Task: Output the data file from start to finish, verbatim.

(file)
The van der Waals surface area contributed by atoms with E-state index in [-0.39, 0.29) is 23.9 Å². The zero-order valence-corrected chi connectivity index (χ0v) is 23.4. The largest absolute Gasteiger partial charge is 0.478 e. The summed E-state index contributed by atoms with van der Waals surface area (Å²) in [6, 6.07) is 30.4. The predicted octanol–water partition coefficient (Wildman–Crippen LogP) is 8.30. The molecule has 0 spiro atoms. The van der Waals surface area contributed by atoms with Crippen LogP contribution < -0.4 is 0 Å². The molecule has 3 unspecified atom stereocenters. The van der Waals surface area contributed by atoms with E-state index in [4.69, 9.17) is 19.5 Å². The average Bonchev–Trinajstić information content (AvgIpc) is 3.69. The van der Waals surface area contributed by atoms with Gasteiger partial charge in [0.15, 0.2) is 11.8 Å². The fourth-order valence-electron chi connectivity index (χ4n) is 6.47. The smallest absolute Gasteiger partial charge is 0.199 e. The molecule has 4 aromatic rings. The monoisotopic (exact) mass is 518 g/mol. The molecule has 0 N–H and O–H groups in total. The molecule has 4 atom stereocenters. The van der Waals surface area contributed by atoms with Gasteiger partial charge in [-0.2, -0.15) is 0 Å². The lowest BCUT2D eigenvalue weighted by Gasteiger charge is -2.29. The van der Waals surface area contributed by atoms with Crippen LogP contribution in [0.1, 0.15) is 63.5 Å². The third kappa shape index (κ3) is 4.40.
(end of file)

The van der Waals surface area contributed by atoms with E-state index in [-0.39, 0.29) is 23.9 Å². The zero-order valence-corrected chi connectivity index (χ0v) is 23.4. The largest absolute Gasteiger partial charge is 0.478 e. The summed E-state index contributed by atoms with van der Waals surface area (Å²) in [6, 6.07) is 30.4. The predicted octanol–water partition coefficient (Wildman–Crippen LogP) is 8.30. The molecule has 0 spiro atoms. The van der Waals surface area contributed by atoms with Crippen LogP contribution < -0.4 is 0 Å². The molecule has 3 unspecified atom stereocenters. The van der Waals surface area contributed by atoms with E-state index in [4.69, 9.17) is 19.5 Å². The average Bonchev–Trinajstić information content (AvgIpc) is 3.69. The van der Waals surface area contributed by atoms with Gasteiger partial charge in [0.15, 0.2) is 11.8 Å². The fourth-order valence-electron chi connectivity index (χ4n) is 6.47. The smallest absolute Gasteiger partial charge is 0.199 e. The molecule has 4 aromatic rings. The monoisotopic (exact) mass is 518 g/mol. The molecule has 0 N–H and O–H groups in total. The molecule has 4 atom stereocenters. The van der Waals surface area contributed by atoms with Gasteiger partial charge in [-0.2, -0.15) is 0 Å². The lowest BCUT2D eigenvalue weighted by Gasteiger charge is -2.29. The van der Waals surface area contributed by atoms with Crippen LogP contribution in [0.1, 0.15) is 63.5 Å². The third kappa shape index (κ3) is 4.40.